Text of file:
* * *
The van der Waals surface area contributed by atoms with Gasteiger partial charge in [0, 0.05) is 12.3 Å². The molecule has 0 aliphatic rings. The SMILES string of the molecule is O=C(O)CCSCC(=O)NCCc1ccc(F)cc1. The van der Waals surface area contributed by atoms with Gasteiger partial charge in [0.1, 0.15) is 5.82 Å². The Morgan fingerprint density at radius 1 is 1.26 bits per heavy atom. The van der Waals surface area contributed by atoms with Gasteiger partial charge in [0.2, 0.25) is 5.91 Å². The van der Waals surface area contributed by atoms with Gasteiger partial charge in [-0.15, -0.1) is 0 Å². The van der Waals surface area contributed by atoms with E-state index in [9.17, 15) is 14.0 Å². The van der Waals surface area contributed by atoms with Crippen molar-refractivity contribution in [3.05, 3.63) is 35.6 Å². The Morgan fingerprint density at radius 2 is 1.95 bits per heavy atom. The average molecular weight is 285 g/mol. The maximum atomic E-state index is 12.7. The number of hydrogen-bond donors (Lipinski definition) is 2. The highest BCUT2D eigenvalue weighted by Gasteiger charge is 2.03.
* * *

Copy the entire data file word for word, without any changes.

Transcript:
The van der Waals surface area contributed by atoms with Gasteiger partial charge in [0, 0.05) is 12.3 Å². The molecule has 0 aliphatic rings. The SMILES string of the molecule is O=C(O)CCSCC(=O)NCCc1ccc(F)cc1. The van der Waals surface area contributed by atoms with Gasteiger partial charge in [0.1, 0.15) is 5.82 Å². The Morgan fingerprint density at radius 1 is 1.26 bits per heavy atom. The van der Waals surface area contributed by atoms with Gasteiger partial charge in [0.2, 0.25) is 5.91 Å². The van der Waals surface area contributed by atoms with Gasteiger partial charge in [-0.15, -0.1) is 0 Å². The van der Waals surface area contributed by atoms with E-state index in [9.17, 15) is 14.0 Å². The van der Waals surface area contributed by atoms with Crippen molar-refractivity contribution in [3.05, 3.63) is 35.6 Å². The Morgan fingerprint density at radius 2 is 1.95 bits per heavy atom. The average molecular weight is 285 g/mol. The maximum atomic E-state index is 12.7. The number of hydrogen-bond donors (Lipinski definition) is 2. The highest BCUT2D eigenvalue weighted by Gasteiger charge is 2.03.